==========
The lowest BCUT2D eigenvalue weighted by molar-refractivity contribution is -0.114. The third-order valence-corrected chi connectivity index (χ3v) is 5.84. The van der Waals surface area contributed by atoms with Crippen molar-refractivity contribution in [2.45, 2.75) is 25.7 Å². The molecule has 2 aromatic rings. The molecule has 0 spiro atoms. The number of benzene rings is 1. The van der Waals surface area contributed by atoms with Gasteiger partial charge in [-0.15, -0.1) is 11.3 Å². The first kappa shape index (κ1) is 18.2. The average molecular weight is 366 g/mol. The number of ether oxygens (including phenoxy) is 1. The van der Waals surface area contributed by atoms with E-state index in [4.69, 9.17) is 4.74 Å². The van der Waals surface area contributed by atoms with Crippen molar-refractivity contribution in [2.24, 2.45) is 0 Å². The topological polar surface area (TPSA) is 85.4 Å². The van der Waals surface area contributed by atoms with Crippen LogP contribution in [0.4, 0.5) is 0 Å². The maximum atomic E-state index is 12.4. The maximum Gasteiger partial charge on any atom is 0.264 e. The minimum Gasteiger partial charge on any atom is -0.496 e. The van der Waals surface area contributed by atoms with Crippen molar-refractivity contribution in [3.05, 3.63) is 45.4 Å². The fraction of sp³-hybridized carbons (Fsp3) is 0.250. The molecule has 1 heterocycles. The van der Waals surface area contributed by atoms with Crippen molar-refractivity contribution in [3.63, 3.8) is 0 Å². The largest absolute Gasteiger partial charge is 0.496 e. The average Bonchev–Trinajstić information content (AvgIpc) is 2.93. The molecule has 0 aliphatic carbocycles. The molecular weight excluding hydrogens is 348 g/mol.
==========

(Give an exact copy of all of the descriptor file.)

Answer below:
The lowest BCUT2D eigenvalue weighted by molar-refractivity contribution is -0.114. The third-order valence-corrected chi connectivity index (χ3v) is 5.84. The van der Waals surface area contributed by atoms with Crippen molar-refractivity contribution in [2.45, 2.75) is 25.7 Å². The molecule has 2 aromatic rings. The molecule has 0 spiro atoms. The number of benzene rings is 1. The van der Waals surface area contributed by atoms with Gasteiger partial charge in [-0.15, -0.1) is 11.3 Å². The first kappa shape index (κ1) is 18.2. The average molecular weight is 366 g/mol. The number of ether oxygens (including phenoxy) is 1. The van der Waals surface area contributed by atoms with E-state index in [4.69, 9.17) is 4.74 Å². The van der Waals surface area contributed by atoms with Crippen molar-refractivity contribution in [2.24, 2.45) is 0 Å². The topological polar surface area (TPSA) is 85.4 Å². The van der Waals surface area contributed by atoms with Crippen LogP contribution in [0.4, 0.5) is 0 Å². The maximum atomic E-state index is 12.4. The maximum Gasteiger partial charge on any atom is 0.264 e. The minimum Gasteiger partial charge on any atom is -0.496 e. The van der Waals surface area contributed by atoms with Crippen molar-refractivity contribution in [3.05, 3.63) is 45.4 Å². The fraction of sp³-hybridized carbons (Fsp3) is 0.250. The molecule has 1 heterocycles. The van der Waals surface area contributed by atoms with Crippen molar-refractivity contribution in [3.63, 3.8) is 0 Å². The largest absolute Gasteiger partial charge is 0.496 e. The average Bonchev–Trinajstić information content (AvgIpc) is 2.93. The molecule has 0 aliphatic carbocycles. The molecular weight excluding hydrogens is 348 g/mol.